Takeaway: ISO range: 100-800, Shutter speed above 100, aperture: avoid the first and last settings.

beginner's guide to food photography |

Part II – how to take a food photo like Bon Appetit

So now that we have the technical stuff out of the way, what do you need to know to shoot this photo? Good food photos come down to lighting, angles, and food styling.


The best lighting for beginning food photography is right next to a window outside of direct sunshine, like a north facing window (or any other direction window when the sun is not shining in directly). Get as close to the window as you can. The farther away from your light source you go, the longer your shadows, and long shadows aren’t always a good thing in food photography. You should also turn off all other sources of light in the house, because conflicting light sources will wreck your white balance, cast multiple shadows, and create odd reflections.

beginner's guide to food photography |

this is what happens when you have conflicting lighting sources

Takeaway: Turn off all the lights, use natural light from a window, not direct sunlight, get as close to the window as possible.


In food photography, unless you get really creative there are only three possible angles: overhead, perspective, or side view. Most people gravitate towards overhead because that’s both easiest and you don’t have to worry about having a nice background behind the food. I prefer a more perspective view, because that’s how we see food in real life, but most people will be more impressed with an overhead shot.

beginner's guide to food photography |

beginner's guide to food photography |

beginner's guide to food photography |

If you are shooting from perspective or side, the angle your light comes from is very important. Light from in front of your food will be brightest but wash out textures. Light from the side shows texture best. Light from behind will backlight your food. Generally speaking, stick with light from the side when shooting in perspective.

beginner's guide to food photography |

light from front

beginner's guide to food photography |

light from side

beginner's guide to food photography |

light from behind

Takeaway: Shoot from overhead, with light from the top or side


Getting your food looking the way you want it to when you shoot is probably the most difficult part to learn, and whole courses could be developed on the subject. There are no hard and fast rules on getting food to look good, but here are my hard and fast rules:

  1. Food should be glossy if it’s supposed to be glossy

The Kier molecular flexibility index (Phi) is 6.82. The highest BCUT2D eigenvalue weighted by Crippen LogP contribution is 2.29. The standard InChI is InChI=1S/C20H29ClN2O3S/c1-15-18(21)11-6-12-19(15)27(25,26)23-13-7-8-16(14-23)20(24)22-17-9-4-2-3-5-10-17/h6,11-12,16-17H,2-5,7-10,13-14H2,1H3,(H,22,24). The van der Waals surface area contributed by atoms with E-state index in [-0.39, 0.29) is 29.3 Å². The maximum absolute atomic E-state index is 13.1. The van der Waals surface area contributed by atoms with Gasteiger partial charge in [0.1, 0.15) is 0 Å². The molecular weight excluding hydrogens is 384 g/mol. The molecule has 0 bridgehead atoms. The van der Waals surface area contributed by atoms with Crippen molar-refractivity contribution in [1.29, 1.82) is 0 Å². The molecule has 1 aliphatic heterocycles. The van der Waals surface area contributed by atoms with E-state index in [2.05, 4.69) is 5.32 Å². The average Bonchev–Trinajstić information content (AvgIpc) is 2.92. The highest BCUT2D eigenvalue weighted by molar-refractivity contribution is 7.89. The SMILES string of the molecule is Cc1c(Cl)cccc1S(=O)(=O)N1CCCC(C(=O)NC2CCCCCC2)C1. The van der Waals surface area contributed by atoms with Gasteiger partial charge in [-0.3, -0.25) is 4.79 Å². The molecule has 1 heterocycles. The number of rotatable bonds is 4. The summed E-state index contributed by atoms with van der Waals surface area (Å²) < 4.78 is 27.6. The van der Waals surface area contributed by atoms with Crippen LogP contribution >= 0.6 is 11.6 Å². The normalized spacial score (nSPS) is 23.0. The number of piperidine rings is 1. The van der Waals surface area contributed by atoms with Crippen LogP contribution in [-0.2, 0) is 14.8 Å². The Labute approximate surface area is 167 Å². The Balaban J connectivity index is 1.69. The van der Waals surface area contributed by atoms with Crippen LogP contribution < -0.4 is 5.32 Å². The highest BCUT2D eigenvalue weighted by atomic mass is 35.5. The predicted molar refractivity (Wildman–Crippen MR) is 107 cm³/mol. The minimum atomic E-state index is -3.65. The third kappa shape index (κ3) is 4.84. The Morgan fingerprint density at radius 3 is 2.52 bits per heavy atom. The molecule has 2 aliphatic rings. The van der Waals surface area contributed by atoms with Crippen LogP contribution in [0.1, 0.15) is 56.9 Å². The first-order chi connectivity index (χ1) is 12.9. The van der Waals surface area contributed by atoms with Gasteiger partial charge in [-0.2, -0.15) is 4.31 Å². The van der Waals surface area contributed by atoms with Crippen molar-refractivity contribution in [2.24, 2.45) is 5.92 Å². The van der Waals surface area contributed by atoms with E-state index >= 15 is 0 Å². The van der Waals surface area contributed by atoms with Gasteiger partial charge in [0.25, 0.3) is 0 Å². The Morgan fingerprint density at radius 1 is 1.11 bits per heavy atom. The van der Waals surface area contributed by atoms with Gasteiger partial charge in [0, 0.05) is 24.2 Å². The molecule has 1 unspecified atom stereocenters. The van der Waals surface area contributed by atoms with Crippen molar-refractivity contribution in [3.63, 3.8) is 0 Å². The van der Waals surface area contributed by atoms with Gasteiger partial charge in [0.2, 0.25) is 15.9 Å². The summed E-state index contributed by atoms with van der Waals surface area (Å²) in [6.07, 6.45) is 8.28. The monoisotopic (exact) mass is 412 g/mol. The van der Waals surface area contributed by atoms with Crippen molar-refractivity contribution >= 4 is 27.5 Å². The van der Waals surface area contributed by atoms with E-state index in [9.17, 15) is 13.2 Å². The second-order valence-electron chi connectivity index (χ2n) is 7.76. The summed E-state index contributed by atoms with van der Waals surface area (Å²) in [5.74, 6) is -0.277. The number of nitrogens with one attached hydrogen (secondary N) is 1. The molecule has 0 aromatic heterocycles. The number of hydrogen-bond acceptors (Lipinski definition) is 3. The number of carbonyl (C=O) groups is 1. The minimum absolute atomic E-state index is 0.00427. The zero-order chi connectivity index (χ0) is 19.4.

2. Stick to a color palette, don’t go nuts
  3. Don’t go monochrome either
  4. Garnishes should be either sparing, or extremely generous
  5. Plate your food as a generous portion for one

If you are really serious, consider all elements before you shoot: background, plating, vertical height, side dishes and drinks, cutlery, and linens. All these play a crucial role towards the look and feel of the photo. Also important is how organic or sterile you want the feel to be. My secret trick (that I do just for me) is to eat half of the food before I shoot my hero.

beginner's guide to food photography |

I claim that eating half of the food creates “inspiration”

Takeaway: Consider backgrounds, plating, cutlery, linens, and color palette. Plate your food for one.


beginner's guide to food photography |

Photo credit: Bon Appetit / Michael Graydon + Nikole Herriott

SO, with all that in mind, let’s analyze the bon appetit photo again. It’s shot from directly overhead, the light seems to come from the top and to the left a little bit, everything is in focus, on marble with a stoneware plate, with fresh thyme on top. Here is my take on it, side by side:

beginner's guide to food photography |

Pretty close right? Analyzing what was different is just as important as analysing what wasn’t. In my version, I set my white balance a little more neutral (theirs is leaning towards blue). I have less sauce, fewer mushrooms, and more meat because I changed the recipe. Last but not least, I have no freshly ground black pepper on top, and used a yellower and thicker pasta.

beginner's guide to food photography |

beginner's guide to food photography |

CLOSED! Part III – the giveaway

I’ve been shooting Nikon since before they made DSLRs, my first camera was a Nikon F4 and I’ve been hooked ever since, and I’ve hooked Steph into it as well. So it was an obvious choice to partner with Nikon to help new food photographers find their feet. To do this, we’re giving away 2 lenses – the 35mm f/1.8G and an amazing 85mm f/3.5G ED VR macro lens – worth $750 if you buy them today on Amazon. Both of these lenses are perfect for any new (or veteran) food photographer and both will fit every Nikon ever made, plus with a pretty cheap converter will fit most mirrorless cameras including Fuji, Olympus, and Sony.

CLOSED! Congrats Francis Moon, keep your eyes on the lookout for an email from me!

beginner's guide to food photography |

in case you ever wanted to count the grains of pepper on your food

To enter the giveaway, just link your favorite food photo in the comments and tell me why you love it. Giveaway ends Dec 18th – I can’t promise the lenses will make it in time for Christmas but they’ll be an excellent addition if someone is getting an SLR for Christmas. Giveaway open to residents of the US. Lenses generously provided by Nikon.


beginner's guide to food photography |

my first real food photo

6 ingredient pasta with chanterelles and pancetta
Very adapted from Bon Appetit
Serves 1-2
Total Time: 20 minutes

  • 2 tbsp olive oil
  • 1 ounces thinly sliced pancetta (about 5 slices)
  • 1/2 cup chanterelles (or mushroom of choice), torn into bite sized pieces
  • 1 teaspoon thyme leaves, plus more for garnish
  • 3.5oz pappardelle or fettuccine
  • 1/4 cup heavy cream
  • 1/4 cup grated parmigiano

Set a large pot of salted water to boil.

Heat oil over medium heat in a large saute pan and fry the pancetta until crispy. Remove the pancetta and set aside on a paper towel lined plate. Reserve saute pan and oil.

Turn the heat to high and add the mushrooms to the pan. Cook for 10 minutes or until golden brown, then remove and drain. Turn off the heat.

Cook pasta for 4 minutes. Add a cup of pasta water to the saute pan and turn heat back to medium. Whisk oil and water mixture together until emulsified (about 1 minute).

Using tongs, transfer pasta to saute pan, along with another cup of pasta water, cream, thyme, and parmigiano. Reserve pasta water. Cook until pasta is the desired doneness, adding pasta water as necessary.

Add mushrooms and pancetta back to the pasta, season with kosher salt, black pepper, and extra thyme.

Notes: You can start making the pasta about 5 minutes after the mushrooms have been started.